Roku Survey Finds Consumers Upbeat Heading Into Holiday Shopping Season; Spending Expected To Tick Up 5%


Roku, in a survey of more than 2,000 consumers conducted with the Harris Poll, found that 72% of respondents see the U.S. economy improving over the next 12 months.

That optimism is expected to be reflected in holiday spending, which Roku’s 2021 Consumer Holiday Shopping Report estimates will tick up 5%. The streaming provider has a stake in the economic outlook given its burgeoning advertising business. The report, accordingly, is sprinkled with ample indications that (surprise, surprise) streaming ads are really gosh-darn effective.

The survey was conducted online in mid-August within the U.S., among 2,007 adults who reported plans to shop during the upcoming holiday season. Results
were weighted for age, gender, region, urbanicity, race/ethnicity, education, marital status, household income, and/or socio-economic status to be nationally representative.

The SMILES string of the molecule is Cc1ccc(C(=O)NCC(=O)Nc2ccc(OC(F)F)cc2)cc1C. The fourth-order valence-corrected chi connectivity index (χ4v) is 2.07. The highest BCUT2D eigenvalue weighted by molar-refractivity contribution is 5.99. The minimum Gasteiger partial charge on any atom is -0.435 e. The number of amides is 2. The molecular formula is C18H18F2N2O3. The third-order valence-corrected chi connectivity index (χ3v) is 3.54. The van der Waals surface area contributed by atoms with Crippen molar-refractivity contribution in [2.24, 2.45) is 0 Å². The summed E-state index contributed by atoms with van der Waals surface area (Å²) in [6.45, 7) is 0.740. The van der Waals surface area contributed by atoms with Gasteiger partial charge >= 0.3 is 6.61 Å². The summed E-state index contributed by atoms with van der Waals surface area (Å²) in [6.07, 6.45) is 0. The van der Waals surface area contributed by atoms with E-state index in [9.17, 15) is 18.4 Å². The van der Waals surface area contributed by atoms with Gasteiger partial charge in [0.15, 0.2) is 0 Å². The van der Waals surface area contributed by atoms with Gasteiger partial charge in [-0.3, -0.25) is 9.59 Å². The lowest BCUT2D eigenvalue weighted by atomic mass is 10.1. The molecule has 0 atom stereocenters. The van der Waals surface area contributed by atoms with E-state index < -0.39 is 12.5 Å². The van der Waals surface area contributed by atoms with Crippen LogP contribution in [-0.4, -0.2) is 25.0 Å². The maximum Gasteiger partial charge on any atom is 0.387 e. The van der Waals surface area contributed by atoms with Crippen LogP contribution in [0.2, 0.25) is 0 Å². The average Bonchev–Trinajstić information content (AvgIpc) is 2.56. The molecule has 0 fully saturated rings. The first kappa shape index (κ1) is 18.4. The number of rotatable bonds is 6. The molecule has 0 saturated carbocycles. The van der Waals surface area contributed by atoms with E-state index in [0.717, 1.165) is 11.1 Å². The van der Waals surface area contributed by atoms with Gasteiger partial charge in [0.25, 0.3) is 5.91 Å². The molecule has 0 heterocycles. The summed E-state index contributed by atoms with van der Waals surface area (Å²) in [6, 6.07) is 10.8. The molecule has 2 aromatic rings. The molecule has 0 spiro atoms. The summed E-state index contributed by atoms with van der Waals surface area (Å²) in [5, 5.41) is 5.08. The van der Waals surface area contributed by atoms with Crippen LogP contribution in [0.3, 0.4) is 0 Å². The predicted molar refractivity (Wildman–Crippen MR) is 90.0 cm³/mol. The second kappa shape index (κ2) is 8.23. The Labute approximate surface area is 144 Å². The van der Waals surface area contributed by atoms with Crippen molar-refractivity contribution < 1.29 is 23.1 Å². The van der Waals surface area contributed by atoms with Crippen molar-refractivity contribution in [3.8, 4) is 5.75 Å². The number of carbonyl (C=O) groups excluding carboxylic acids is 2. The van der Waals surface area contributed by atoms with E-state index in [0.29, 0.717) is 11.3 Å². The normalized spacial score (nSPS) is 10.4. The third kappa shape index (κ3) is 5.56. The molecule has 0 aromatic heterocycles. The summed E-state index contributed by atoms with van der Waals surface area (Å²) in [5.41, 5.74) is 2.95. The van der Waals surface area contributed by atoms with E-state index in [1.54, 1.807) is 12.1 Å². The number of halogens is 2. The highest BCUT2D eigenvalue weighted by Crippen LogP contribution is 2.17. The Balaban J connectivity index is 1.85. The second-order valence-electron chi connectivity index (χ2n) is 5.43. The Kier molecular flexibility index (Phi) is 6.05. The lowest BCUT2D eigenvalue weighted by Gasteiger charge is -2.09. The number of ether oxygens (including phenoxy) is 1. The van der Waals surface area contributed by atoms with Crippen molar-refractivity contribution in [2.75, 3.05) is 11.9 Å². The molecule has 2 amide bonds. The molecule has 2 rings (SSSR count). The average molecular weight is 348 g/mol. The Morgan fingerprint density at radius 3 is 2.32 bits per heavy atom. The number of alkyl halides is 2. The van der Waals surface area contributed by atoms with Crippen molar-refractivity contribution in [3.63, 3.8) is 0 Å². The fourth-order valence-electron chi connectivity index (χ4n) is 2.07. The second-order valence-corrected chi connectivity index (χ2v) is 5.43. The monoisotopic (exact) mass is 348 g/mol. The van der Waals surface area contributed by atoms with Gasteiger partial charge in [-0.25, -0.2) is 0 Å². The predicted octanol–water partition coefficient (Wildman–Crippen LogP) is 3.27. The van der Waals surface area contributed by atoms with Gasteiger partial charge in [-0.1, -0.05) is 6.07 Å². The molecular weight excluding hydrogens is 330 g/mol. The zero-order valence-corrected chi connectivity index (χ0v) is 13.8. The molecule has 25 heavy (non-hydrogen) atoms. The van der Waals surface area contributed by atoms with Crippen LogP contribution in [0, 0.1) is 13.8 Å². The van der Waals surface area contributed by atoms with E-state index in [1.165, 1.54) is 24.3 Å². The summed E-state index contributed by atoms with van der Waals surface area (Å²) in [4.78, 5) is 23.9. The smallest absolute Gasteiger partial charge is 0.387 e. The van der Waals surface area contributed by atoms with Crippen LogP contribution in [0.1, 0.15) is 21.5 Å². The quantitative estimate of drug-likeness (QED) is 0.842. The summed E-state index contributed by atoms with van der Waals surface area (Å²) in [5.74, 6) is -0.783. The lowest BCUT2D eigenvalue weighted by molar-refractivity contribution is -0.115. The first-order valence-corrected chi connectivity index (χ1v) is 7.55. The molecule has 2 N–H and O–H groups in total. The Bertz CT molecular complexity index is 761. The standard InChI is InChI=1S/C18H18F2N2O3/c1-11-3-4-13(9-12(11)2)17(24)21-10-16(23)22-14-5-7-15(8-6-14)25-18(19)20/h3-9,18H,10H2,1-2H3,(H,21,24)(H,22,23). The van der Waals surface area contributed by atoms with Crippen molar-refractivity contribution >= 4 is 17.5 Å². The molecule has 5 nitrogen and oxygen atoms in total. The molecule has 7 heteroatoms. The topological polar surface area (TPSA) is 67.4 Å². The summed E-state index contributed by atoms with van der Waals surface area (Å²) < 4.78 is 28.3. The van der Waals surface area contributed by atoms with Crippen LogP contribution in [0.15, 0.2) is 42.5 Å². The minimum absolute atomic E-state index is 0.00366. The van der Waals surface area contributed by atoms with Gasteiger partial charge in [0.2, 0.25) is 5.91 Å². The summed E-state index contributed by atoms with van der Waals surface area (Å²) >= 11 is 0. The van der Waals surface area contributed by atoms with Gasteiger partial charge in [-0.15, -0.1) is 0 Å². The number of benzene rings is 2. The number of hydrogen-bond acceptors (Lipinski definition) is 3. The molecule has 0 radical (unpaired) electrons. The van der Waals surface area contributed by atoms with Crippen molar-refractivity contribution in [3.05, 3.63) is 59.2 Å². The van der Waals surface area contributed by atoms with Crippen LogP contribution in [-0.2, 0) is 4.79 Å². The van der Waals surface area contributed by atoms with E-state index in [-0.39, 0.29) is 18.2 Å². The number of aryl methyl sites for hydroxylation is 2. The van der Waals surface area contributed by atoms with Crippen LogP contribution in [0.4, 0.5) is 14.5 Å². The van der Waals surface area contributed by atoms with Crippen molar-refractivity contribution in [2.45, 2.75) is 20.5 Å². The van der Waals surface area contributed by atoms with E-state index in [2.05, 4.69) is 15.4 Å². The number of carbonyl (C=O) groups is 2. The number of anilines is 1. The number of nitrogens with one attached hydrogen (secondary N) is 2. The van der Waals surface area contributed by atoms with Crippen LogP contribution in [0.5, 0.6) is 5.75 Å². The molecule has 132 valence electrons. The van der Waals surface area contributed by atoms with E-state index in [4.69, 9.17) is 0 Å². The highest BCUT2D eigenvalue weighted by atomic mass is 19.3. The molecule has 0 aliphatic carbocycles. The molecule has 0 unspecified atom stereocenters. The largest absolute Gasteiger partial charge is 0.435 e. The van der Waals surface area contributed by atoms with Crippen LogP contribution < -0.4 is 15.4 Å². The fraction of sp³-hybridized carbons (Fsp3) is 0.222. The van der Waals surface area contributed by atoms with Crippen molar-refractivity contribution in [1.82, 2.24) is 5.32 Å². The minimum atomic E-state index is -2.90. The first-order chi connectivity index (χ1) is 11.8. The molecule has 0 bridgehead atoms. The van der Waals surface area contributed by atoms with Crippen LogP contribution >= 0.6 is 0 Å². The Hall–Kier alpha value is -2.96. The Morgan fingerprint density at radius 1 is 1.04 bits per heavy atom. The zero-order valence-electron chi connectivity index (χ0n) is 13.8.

More than one-third of respondents said they expect to spend more this year than last holiday season, the largest indicator since the 2018 Harris poll. Apparel is the top gift category, followed by gift cards and home goods.

Also, it’s not your imagination — the season is starting earlier than ever. One in five people surveyed said they bought gifts before Labor Day. Black Friday and Cyber Monday remain important dates for shoppers, but more and more gifts are being bought online, with nearly two-thirds of Gen Z respondents indicating that would be how they shop. Only 15% of all shoppers say they will start after Black Friday/Cyber Monday.

Because Roku is interested in connecting the dots between consumer tendencies and opportunities for brands looking to connect with them via streaming, the survey ranks times of day when shoppers stream the most. Primetime (between 7 p.m. and 10 p.m.) accounts for the the biggest percentage of total streaming hours, with 25.6%. Daytime (9 a.m. to 2 p.m.) is a close second, with 21.3%. Early morning (from 6 a.m. to 8 a.m.) still seems to belong to linear fare like network morning shows, accounting for just 6.6% of streaming hours.

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